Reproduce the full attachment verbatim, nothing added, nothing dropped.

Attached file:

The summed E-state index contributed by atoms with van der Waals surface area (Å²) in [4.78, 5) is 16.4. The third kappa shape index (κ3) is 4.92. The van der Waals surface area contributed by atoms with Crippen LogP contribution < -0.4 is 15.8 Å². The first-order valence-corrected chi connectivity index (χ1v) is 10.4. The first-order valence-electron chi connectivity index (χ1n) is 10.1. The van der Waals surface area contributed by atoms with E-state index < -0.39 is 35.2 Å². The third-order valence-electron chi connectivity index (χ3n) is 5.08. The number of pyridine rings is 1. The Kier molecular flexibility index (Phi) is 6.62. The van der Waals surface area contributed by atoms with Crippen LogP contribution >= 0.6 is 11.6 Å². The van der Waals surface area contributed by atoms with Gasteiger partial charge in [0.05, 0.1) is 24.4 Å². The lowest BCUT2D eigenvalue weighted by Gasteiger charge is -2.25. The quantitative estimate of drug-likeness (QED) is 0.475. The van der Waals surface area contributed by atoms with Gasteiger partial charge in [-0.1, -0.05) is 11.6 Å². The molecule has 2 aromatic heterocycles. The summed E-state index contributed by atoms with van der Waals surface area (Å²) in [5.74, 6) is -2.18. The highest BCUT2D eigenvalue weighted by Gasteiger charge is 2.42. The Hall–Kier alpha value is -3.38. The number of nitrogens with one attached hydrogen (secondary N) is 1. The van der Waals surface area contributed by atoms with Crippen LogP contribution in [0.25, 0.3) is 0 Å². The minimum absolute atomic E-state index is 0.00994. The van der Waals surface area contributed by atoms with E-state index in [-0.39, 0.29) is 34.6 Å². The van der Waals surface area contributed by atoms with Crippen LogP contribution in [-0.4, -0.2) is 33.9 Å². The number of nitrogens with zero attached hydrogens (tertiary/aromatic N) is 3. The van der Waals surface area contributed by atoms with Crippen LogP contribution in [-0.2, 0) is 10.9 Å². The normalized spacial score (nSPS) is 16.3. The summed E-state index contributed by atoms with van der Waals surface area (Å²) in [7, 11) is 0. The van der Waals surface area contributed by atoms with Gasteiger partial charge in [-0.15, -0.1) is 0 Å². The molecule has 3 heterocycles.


The summed E-state index contributed by atoms with van der Waals surface area (Å²) in [4.78, 5) is 16.4. The third kappa shape index (κ3) is 4.92. The van der Waals surface area contributed by atoms with Crippen LogP contribution < -0.4 is 15.8 Å². The first-order valence-corrected chi connectivity index (χ1v) is 10.4. The first-order valence-electron chi connectivity index (χ1n) is 10.1. The van der Waals surface area contributed by atoms with E-state index < -0.39 is 35.2 Å². The third-order valence-electron chi connectivity index (χ3n) is 5.08. The number of pyridine rings is 1. The Kier molecular flexibility index (Phi) is 6.62. The van der Waals surface area contributed by atoms with Crippen LogP contribution >= 0.6 is 11.6 Å². The van der Waals surface area contributed by atoms with Gasteiger partial charge in [0.05, 0.1) is 24.4 Å². The lowest BCUT2D eigenvalue weighted by Gasteiger charge is -2.25. The quantitative estimate of drug-likeness (QED) is 0.475. The van der Waals surface area contributed by atoms with Gasteiger partial charge in [-0.1, -0.05) is 11.6 Å². The molecule has 2 aromatic heterocycles. The summed E-state index contributed by atoms with van der Waals surface area (Å²) in [5.74, 6) is -2.18. The highest BCUT2D eigenvalue weighted by Gasteiger charge is 2.42. The Hall–Kier alpha value is -3.38. The number of nitrogens with one attached hydrogen (secondary N) is 1. The van der Waals surface area contributed by atoms with Crippen LogP contribution in [0.25, 0.3) is 0 Å². The minimum absolute atomic E-state index is 0.00994. The van der Waals surface area contributed by atoms with E-state index in [-0.39, 0.29) is 34.6 Å². The van der Waals surface area contributed by atoms with Crippen LogP contribution in [-0.4, -0.2) is 33.9 Å². The number of nitrogens with zero attached hydrogens (tertiary/aromatic N) is 3. The van der Waals surface area contributed by atoms with Crippen LogP contribution in [-0.2, 0) is 10.9 Å². The normalized spacial score (nSPS) is 16.3. The summed E-state index contributed by atoms with van der Waals surface area (Å²) in [7, 11) is 0. The van der Waals surface area contributed by atoms with Gasteiger partial charge in [-0.15, -0.1) is 0 Å². The molecule has 3 heterocycles.